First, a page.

Recipe 7.3 Like an Array, but More Dynamic


Problem

You don't want to worry about storage reallocation; you want a standard class to handle it for you.

Solution

Use an ArrayList.

Discussion

ArrayList is a standard class that encapsulates the functionality of an array but allows it to expand automatically. You can just keep on adding things to it, and each addition behaves the same. If you watch really closely, you might notice a brief extra pause once in a while when adding objects as the ArrayList reallocates and copies. But you don't have to think about it.

However, because ArrayList is a class and isn't part of the syntax of Java, you can't use Java's array syntax; you must use methods to access the ArrayList's data. It has methods to add objects, retrieve objects, find objects, and tell you how big the List is and how big it can become without having to reallocate (note that the ArrayList class is but one implementation of the List interface; more on that later). Like the collection classes in java.util, ArrayList's storing and retrieval methods are defined in terms of java.lang.Object. But since Object is the ancestor of every defined type, you can store objects of any type in a List (or any collection) and cast it when retrieving it. If you need to store a small number of built-ins (like int, float, etc.) into a collection containing other data, use the appropriate wrapper class (see the Introduction to Chapter 5). To store boolean s, either store them directly in a java.util.BitSet (see the online documentation) or store them in a List using the Boolean wrapper class.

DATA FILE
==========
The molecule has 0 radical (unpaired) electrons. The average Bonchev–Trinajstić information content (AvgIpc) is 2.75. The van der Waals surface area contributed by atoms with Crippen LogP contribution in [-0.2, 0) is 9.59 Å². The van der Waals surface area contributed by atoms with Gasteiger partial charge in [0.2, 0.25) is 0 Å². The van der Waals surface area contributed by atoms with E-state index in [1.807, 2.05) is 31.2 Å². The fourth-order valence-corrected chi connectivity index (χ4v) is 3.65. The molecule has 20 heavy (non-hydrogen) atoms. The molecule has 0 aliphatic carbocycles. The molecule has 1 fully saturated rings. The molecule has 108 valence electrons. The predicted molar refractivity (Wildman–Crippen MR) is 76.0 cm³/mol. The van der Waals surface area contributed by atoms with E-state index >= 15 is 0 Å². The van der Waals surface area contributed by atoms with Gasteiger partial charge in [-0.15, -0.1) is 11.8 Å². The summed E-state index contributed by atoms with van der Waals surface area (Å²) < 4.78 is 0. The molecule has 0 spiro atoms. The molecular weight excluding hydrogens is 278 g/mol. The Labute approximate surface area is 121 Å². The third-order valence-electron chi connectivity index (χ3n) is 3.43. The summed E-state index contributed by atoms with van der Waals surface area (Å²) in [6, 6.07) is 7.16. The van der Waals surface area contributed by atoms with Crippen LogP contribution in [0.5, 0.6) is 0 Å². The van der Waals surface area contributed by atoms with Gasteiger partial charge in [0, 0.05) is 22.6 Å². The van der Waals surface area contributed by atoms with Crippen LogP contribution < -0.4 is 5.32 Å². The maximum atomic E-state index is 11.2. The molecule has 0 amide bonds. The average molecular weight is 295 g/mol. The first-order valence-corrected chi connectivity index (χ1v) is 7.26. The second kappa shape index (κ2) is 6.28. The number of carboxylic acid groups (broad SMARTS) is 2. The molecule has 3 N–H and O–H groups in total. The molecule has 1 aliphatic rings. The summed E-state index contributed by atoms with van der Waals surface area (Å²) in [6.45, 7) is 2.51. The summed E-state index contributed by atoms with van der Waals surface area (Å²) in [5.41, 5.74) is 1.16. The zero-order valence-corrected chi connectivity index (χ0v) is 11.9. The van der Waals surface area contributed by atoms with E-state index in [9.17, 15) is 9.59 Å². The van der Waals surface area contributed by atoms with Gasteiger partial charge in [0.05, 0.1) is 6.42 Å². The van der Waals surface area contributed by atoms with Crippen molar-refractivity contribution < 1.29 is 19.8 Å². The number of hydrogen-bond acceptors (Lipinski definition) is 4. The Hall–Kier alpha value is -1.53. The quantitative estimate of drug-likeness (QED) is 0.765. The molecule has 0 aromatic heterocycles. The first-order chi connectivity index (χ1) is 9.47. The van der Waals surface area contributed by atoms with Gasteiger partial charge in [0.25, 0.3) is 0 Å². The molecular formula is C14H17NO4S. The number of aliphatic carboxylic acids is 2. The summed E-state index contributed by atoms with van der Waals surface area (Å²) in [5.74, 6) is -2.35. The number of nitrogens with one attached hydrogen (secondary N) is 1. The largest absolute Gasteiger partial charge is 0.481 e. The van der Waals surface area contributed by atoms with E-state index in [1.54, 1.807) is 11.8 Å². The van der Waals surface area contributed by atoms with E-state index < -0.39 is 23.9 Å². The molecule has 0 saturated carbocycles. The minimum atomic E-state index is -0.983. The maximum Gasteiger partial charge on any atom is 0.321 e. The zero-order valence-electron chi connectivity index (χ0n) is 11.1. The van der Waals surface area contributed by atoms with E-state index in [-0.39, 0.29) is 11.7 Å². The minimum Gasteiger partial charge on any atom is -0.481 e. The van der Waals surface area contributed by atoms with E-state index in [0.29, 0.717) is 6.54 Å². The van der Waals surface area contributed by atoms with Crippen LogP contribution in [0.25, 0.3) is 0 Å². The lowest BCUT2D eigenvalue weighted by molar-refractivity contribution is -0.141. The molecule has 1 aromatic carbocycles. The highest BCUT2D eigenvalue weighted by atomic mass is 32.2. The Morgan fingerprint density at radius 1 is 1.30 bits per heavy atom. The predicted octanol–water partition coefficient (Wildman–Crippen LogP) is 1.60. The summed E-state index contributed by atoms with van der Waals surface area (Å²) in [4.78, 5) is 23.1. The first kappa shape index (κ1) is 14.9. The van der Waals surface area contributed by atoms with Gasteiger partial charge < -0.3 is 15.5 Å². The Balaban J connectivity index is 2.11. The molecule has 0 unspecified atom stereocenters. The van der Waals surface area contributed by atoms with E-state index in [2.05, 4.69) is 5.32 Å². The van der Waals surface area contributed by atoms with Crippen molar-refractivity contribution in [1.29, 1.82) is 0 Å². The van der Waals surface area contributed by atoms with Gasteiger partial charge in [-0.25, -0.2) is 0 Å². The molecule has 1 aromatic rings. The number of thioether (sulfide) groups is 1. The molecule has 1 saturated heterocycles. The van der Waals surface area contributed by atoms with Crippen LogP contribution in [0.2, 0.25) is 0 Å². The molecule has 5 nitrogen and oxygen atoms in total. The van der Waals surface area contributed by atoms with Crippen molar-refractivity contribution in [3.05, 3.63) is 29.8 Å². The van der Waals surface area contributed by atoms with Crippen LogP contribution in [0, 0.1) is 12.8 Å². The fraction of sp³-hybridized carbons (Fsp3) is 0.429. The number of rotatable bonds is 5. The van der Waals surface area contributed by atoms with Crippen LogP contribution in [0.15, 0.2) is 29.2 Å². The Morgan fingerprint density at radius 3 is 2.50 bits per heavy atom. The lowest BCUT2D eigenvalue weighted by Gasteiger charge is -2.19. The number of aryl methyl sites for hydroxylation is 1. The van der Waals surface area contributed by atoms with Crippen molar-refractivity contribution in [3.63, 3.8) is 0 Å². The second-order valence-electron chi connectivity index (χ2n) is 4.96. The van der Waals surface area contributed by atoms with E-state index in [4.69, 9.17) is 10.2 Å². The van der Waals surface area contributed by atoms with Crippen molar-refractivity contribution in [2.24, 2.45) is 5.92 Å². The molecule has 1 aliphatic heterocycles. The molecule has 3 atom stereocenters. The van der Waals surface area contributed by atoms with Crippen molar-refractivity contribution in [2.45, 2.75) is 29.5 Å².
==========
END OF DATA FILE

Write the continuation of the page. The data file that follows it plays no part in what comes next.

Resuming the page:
Table 7-1 shows some of the most important methods of ArrayList. Equally important, those listed are also methods of the List interface, which we'll discuss shortly. This means that the same methods can be used with the older Vector class and several other classes.

Table 7-1. List access methods

Method signature

Usage

add(Object o)

Add the given element at the end

add(int i, Object o)

Insert the given element at the specified position

clear( )

Remove all element references from the Collection

contains(Object o)

True if the List contains the given Object

get(int i)

Return the object reference at the specified position

indexOf(Object o)

Return the index where the given object is found, or -1

remove(Object o)remove(int i)

Remove an object by reference or by position

toArray( )

Return an array containing the objects in the Collection


ArrayListDemo stores data in an ArrayList and retrieves it for processing:

List al = new ArrayList( ); // Create a source of Objects StructureDemo source = new StructureDemo(15); // Add lots of elements to the ArrayList. al.add(source.getDate( )); al.add(source.getDate( )); al.add(source.getDate( )); // First print them out using a for loop. System.out.println("Retrieving by index:"); for (int i = 0; i<al.size( ); i++) {     System.out.println("Element " + i + " = " + al.get(i)); }

The older Vector and Hashtable classes predate the Collections framework, so they provide additional methods with different names: Vector provides addElement( ) and elementAt( ). In new code, you should use the Collections methods add( ) and get( ) instead. Another difference is that the methods of Vector are synchronized, meaning that they can be accessed from multiple threads (see Recipe 24.5). This does mean more overhead, though, so in a single-threaded application it may be faster to use an ArrayList (see timing results in Recipe 7.17).



Java Cookbook
Java Cookbook, Second Edition
ISBN: 0596007019
EAN: 2147483647
Year: 2003
Pages: 409
Authors: Ian F Darwin

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